Meren is the standout lead character of our novel. A second-born twin princess whose identity has been hidden from the world, save for a chosen few who can be trusted, she’s expected to stand in for her sister whenever the possibility of danger arises. It’s on the eve of her sister Tabra’s coronation as Queen when a man composed of shadows mistakenly kidnaps Meren, thinking she’s the highborn princess whose powers can change the fate of their world. The dynamic between Meren and this Shadowraith was electric, with an obvious animosity towards each other slowly developing to respect, and ultimately something even more powerful. While she might be totally out of her element by being kidnapped across lands unknown to her, Meren isn’t afraid to stand up against him. She refuses to go down quietly, and the frustrations evoked by both her and the Shadowraith when they repeatedly throw verbal barbs at each other was positively delicious. It was the perfect blend of comedy, fearlessness, foreplay and even emotional vulnerability. Their combined presence on the page quickly became the foundation of the story going forward, and you never wanted to see the two of them apart. 

Perhaps the most enigmatic feature of the book was witnessing Meren come into her own by stepping out of the shadows she was forced to hide behind. She’s always been something of a rebel. When she was told to never use her powers, Meren would often sneak away to practice transforming sand into glass. Ordered to live hidden away in a small house, she found ways to escape into the wide-open vastness of the desert. And yet, these few instances of rebellion were hidden from her keepers, and she’d always walked the line set before her. It was never out of subservience, but rather out of true love and protection for her sister that she continued to do what was expected. When the Shadowraith takes her away from all she’s known, Meren is rightfully pissed, but in a way it also allows her to finally explore what it means to be her own person. As the Shadowraith shows her how a fight against evil is forming in the distance, Meren once again steps up to protect those she loves. Whereas before she played the role of delicate princess to save her sister, she now realizes she’ll need to up her game by becoming a badass in her own right. Wielding her power over sand to create pretty glass flowers has now evolved into forming waves of glass spears in battle. She no longer blindly listens to the orders others bestow upon her, but rather she becomes part of the conversation to try and find a solution in saving their world against a power-hungry evil King. As her distance from the palace grows, Meren more fully transforms from a girl into a woman, and it’s quite the captivating journey.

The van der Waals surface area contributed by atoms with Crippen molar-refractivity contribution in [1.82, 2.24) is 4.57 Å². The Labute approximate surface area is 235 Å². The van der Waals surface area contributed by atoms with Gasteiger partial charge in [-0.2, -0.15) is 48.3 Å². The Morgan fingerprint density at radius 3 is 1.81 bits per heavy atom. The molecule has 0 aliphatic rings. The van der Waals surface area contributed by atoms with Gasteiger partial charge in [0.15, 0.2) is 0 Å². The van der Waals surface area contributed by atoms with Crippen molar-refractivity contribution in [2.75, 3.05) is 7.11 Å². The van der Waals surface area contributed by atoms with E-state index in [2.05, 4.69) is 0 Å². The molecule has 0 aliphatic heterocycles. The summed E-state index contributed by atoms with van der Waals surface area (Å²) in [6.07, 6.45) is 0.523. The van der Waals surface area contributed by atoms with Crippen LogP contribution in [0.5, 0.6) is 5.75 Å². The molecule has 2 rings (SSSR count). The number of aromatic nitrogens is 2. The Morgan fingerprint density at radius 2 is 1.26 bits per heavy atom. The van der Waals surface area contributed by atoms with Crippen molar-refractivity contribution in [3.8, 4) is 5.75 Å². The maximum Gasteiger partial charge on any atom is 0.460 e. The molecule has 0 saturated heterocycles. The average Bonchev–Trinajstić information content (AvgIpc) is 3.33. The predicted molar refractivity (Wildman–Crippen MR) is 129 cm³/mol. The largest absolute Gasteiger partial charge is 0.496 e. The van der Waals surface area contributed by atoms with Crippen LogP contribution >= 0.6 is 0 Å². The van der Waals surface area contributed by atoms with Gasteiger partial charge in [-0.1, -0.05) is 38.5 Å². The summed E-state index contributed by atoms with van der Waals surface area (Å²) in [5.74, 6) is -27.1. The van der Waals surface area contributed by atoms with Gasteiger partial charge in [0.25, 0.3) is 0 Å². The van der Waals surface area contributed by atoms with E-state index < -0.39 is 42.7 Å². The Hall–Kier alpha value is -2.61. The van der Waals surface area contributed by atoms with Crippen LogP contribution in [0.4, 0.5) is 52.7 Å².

Butterflies at First Sight

In perusing a few other reviews of this work online, an unexpectedly common theme is a few readers mentioning they felt that Meren and the Shadowraith fell for each other too quickly, and that it was a love at first sight scenario. I suppose I can’t 100% agree with this assessment. Meren is clearly confused about how she feels towards this stranger. On the one hand, there is a clear presence of animosity following his kidnapping of her, and he has several instances of eye-roll happening at her consistent back-talk. And yet, Meren can clearly see something good within him that slowly causes her to lower her defenses the more time they spend together. If anything, I would say it was a slow burn rather than a situation of love at first sight. Meren certainly feels an attraction at first sight of the Shadowraith’s distinctively dashing profile in the darkened streets of her hometown, and she’s not sure how to act in front of someone who makes the butterflies take flight within her. However, there also appears to be some other kind of connection simmering between them that I think has only just been teased to us in this first novel. There’s something drawing these two together, and it extends beyond simple attraction or even love, but perhaps there is a fantastical element at play here too. I certainly can’t wait to find out more about what it might be.